Spin caloritronics: Utilising and controlling heat with spin and magnetism

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One of the biggest obstacles to making energy-efficient devices is dealing with heat production. Any kind of work, including the flow of electricity in a circuit, often generates waste heat as an unwanted side product, limiting the ultimate energy efficiency of the device. Dr Ken-ichi Uchida at the National Institute for Materials Science, Japan, has been exploring how controlling electrons using a process called spin caloritronics could turn waste heat into useful work.
At a certain point in recent history, rapid developments in computing power seemed to be unstoppable. Every year, more and more transistors were being squeezed onto computer chips, making ever faster calculations possible. Smaller microchips giving faster performance have entirely revolutionised the role of electronic devices in our lives, with today’s handheld smartphones easily able to outpace older supercomputers that could occupy whole rooms.

However, the relentless pace of technological development has started to show signs of grinding to a halt. Many of the technical limitations to make smaller and smaller chips have been overcome, with machining techniques now being capable of slicing and shaping pieces with accuracies on the same size scale as atoms.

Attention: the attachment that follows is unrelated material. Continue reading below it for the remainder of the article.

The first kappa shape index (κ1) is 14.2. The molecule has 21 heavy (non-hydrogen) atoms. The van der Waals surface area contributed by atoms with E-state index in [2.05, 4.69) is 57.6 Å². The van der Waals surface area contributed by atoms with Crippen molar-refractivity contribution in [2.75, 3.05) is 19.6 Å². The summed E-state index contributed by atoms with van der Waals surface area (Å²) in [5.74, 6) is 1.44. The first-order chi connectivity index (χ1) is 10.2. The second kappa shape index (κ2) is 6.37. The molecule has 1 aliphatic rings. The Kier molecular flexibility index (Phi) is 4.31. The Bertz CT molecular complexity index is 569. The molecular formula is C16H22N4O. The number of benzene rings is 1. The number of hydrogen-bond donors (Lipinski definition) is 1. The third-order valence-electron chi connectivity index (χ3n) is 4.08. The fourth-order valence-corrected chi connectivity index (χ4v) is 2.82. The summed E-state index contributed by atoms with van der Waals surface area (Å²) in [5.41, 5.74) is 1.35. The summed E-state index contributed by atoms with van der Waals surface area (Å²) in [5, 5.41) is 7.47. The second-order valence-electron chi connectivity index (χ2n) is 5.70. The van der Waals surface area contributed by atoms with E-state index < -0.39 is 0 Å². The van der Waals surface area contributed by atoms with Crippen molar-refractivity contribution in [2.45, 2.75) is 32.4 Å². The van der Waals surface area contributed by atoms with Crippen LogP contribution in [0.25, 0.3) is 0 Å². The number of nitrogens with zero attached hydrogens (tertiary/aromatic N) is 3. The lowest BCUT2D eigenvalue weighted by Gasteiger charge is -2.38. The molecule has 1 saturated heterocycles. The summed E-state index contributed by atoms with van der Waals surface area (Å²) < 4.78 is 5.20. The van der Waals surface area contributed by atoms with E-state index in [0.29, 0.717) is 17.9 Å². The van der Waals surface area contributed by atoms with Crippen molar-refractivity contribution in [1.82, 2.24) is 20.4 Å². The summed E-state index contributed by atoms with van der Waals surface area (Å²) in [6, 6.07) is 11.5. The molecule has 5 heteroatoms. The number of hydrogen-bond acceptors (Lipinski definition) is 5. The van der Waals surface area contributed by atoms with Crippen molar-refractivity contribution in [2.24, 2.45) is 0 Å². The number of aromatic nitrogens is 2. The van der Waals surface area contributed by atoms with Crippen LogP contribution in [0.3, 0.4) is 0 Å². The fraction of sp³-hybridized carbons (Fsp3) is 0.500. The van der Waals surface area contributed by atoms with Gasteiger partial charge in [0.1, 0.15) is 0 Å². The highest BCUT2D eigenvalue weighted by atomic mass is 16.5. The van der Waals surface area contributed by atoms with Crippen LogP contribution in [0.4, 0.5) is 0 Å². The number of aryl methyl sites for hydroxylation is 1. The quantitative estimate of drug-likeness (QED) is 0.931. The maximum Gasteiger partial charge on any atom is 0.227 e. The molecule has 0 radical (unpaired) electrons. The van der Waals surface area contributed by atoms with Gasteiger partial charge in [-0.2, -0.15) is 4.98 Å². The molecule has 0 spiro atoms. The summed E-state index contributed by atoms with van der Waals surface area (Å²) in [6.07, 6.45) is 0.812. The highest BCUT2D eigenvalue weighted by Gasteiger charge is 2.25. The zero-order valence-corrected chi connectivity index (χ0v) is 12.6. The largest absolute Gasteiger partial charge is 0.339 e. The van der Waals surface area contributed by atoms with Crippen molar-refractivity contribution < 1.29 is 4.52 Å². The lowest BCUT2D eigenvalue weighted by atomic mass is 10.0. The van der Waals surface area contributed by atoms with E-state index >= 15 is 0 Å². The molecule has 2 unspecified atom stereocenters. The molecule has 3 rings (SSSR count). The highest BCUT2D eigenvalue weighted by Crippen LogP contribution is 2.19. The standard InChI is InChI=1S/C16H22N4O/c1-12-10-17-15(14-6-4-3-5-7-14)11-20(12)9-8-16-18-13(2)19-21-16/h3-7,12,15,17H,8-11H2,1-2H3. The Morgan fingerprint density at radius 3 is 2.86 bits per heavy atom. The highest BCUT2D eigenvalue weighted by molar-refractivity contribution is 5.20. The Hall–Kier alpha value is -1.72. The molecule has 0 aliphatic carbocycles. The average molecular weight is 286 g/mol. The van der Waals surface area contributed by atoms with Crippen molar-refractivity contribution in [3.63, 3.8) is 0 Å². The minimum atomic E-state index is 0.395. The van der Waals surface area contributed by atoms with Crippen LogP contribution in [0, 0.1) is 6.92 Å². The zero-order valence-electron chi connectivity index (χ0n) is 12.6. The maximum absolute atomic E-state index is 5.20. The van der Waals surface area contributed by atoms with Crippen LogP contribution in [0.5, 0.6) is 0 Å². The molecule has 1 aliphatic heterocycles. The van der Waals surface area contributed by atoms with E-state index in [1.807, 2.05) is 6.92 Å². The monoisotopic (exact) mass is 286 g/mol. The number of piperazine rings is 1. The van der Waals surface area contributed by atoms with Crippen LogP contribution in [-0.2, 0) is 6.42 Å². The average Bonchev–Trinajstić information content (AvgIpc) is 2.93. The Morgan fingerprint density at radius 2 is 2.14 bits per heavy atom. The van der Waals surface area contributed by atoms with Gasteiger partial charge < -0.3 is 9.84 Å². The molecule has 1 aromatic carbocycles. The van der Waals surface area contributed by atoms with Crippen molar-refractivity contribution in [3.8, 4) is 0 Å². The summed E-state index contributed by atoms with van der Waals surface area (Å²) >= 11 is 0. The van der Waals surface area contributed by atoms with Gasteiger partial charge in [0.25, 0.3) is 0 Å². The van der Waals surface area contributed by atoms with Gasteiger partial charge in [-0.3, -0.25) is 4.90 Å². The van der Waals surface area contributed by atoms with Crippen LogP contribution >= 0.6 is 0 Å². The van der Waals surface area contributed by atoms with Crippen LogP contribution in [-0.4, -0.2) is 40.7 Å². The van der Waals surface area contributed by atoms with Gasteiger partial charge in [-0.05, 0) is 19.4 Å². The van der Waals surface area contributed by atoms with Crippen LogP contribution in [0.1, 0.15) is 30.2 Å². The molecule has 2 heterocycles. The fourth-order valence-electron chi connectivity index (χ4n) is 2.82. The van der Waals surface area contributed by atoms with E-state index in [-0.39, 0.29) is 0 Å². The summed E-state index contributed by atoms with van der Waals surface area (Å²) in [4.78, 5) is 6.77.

This has meant that the endless efficiency gains and Moore’s Law (which describes this performance gain in terms of components, essentially stating that the number of transistors in an integrated circuit doubles every two years) – has come unstuck. This seemingly insurmountable problem in electronics can be put down to the issue of thermal management.

“What seems to be the insurmountable problem in electronics is the issue of thermal management.”

An electrical current involves the movement of electrons through a circuit. Each of these little particles carries a small amount of electrical charge. Normally, a circuit starts with some kind of power source – a battery or power supply – and then there is a device that uses this electrical energy provided by the electrons to fulfil a purpose: that might be in the form of converting it to light in a lightbulb or kinetic energy to move a motor.

Figure showing the anisotropic magneto-Peltier effect, in which charge current induces thermoelectric heating or cooling depending on the magnetisation direction in a single material (Nature 558, 95–99 (2018)).